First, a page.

Kaiser: 3 lessons manufacturers learned during COVID

  • Print

The COVID-19 pandemic has had a tremendous impact on companies of all sizes and across all industries. Early in the pandemic, some manufacturers were forced to halt operations because they were not deemed “essential” by local governments. Those that remained operating were hit by labor shortages due to illness, employees leaving to care for others or other employment opportunities.

As we have helped our clients navigate the challenges brought by the new dynamic created by the pandemic, we see three important lessons manufacturers learned during COVID that will continue to impact them in 2022 and beyond.

Lesson 1: The need for diversification

It used to be that manufacturers used a diversified supply chain so that in case something happened to one supplier, the manufacturer could still obtain the parts it needed from a different supplier. Over recent years, however, manufacturers narrowed their supply chain to a single supplier for parts to contain costs and increase efficiency.

The pandemic quickly disrupted that more narrow model, leaving manufacturers scrambling to find suppliers who were in operation so that they could continue to create their product.

We had one client who imported metal parts from Taiwan to make furniture for the health care industry. Once the pandemic hit, delivery became erratic and more costly, so we helped the client identify and secure alternative domestic providers. Reshoring has made a comeback, thanks to COVID. Every one of our clients in a variety of industries — including clothing retailers, grocery stores, car dealers, home builders and manufacturers — has diversified their supply chains.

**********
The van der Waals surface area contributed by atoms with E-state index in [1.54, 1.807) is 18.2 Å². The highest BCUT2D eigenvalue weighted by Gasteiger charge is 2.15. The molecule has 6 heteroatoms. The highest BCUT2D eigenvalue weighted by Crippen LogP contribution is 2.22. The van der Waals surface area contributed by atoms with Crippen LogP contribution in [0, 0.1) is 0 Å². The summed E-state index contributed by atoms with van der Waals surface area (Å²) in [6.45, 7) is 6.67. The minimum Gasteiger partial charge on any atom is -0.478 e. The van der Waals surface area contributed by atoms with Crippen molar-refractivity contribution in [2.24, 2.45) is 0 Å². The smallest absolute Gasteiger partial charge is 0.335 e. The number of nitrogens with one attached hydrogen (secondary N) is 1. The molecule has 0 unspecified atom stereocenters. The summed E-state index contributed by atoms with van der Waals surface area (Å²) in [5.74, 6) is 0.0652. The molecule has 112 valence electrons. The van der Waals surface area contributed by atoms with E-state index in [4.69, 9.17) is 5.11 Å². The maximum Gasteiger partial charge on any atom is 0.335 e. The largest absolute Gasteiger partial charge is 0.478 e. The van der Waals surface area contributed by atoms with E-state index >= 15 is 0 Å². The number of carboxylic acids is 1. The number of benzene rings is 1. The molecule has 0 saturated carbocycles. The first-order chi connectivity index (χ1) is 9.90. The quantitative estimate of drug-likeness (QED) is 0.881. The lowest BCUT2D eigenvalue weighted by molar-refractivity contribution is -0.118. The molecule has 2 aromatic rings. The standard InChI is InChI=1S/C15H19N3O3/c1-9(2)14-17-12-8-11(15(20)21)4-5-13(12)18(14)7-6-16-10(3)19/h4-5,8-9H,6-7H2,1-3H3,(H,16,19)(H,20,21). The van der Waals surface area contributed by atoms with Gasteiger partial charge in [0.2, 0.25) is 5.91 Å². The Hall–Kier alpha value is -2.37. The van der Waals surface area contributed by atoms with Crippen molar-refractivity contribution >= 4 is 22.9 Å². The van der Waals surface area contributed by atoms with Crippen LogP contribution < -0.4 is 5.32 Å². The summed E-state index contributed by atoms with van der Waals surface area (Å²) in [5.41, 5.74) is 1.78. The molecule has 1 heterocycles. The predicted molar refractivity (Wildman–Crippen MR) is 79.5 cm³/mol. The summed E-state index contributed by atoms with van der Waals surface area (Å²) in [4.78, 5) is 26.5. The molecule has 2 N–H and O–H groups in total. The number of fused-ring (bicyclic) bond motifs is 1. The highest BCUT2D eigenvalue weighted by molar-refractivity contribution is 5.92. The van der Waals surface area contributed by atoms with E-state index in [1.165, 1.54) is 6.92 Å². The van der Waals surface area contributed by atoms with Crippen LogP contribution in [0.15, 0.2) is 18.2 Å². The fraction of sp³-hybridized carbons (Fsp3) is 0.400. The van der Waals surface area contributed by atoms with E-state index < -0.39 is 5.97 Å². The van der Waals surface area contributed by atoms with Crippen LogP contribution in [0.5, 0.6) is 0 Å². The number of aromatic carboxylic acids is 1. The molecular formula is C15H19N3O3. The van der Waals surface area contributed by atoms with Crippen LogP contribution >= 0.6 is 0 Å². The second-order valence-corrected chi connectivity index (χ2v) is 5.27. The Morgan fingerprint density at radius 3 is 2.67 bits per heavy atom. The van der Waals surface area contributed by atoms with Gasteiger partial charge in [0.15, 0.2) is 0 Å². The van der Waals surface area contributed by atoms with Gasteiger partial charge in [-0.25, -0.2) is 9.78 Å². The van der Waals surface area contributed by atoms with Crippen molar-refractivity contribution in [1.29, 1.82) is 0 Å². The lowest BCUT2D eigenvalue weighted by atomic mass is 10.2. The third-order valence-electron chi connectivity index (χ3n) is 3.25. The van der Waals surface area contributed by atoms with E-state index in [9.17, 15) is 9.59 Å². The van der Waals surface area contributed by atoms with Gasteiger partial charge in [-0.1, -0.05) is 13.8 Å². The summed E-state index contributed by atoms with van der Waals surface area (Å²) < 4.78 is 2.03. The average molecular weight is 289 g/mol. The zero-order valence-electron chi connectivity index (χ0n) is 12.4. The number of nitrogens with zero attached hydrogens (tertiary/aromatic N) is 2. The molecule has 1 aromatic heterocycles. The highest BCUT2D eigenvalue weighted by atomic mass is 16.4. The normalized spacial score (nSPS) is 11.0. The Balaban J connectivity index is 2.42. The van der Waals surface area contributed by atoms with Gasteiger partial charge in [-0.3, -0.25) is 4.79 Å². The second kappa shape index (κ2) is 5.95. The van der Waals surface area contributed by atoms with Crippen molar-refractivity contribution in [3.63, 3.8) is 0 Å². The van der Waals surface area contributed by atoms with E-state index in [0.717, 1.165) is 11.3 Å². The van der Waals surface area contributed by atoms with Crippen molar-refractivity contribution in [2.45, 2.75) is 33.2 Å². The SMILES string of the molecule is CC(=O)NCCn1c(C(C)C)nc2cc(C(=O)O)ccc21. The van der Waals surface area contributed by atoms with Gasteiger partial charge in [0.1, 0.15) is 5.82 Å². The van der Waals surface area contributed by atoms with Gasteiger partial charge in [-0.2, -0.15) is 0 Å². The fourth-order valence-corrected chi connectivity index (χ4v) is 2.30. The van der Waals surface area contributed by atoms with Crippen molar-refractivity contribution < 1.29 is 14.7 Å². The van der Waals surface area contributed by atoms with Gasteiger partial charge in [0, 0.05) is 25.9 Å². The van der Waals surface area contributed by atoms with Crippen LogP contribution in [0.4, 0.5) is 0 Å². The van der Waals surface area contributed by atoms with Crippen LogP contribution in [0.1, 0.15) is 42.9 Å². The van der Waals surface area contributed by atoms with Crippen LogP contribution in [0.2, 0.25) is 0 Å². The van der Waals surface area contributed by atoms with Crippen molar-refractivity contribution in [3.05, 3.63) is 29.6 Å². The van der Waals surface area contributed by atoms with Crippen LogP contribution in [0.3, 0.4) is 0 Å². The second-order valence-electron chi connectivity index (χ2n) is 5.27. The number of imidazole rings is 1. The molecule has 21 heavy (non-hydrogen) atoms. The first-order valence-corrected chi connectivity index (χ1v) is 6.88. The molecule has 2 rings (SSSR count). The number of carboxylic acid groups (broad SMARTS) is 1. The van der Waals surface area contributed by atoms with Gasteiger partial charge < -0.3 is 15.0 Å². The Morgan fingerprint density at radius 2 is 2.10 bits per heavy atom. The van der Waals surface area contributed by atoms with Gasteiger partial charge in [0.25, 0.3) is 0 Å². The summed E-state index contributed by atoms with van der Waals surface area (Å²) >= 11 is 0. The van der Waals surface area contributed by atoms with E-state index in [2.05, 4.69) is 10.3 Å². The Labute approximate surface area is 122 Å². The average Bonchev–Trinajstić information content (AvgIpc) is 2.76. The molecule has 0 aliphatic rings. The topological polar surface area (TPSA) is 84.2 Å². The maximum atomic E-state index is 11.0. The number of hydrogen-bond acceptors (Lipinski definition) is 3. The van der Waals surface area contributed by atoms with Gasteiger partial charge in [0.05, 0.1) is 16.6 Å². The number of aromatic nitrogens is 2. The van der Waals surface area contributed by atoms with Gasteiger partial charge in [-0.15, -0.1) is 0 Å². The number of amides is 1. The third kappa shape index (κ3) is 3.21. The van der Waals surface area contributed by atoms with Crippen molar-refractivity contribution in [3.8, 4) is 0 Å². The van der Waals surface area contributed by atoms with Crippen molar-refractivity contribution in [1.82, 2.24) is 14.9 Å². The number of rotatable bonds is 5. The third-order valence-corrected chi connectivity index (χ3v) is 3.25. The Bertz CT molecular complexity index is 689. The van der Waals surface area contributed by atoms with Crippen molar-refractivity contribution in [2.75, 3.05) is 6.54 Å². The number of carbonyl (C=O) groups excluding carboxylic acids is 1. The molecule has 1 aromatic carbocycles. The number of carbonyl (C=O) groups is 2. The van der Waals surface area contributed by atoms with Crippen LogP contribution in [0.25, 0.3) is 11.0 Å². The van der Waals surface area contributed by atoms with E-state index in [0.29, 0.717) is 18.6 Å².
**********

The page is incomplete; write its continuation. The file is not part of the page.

The pandemic demonstrated how quickly and significantly relying on just one supplier for a component can bring production to a halt. Supply chain diversification and reshoring are now preferred by many manufacturers.

Lesson 2: Greater efforts to attract, retain talent

COVID forced people in the workforce to retire early, change jobs or leave the workforce entirely. As a result, manufacturers, like companies across all industry types, are facing labor shortages. Manufacturers are now revising their incentive programs and wages to attract workers. Some are offering alternative workdays or workweeks, commissions for each piece produced, or the ability to work in special teams or pods.

Manufacturers are also turning to automation to fill gaps created by a shrinking workforce. We have helped clients with the purchase of machines and technology to perform aspects of a job that are difficult, dangerous or burdensome. In doing so, this makes the employees’ jobs easier and lets them focus on another aspect of production.

Some manufacturers are turning to technology to reduce workforce size but retain the same output. Our client, a furniture manufacturer, is in the process of procuring a $22 million, 10,000-square-foot machine from a German company that will stabilize one part of the production of its furniture line, protecting it from disruptions due to supply chain or labor issues.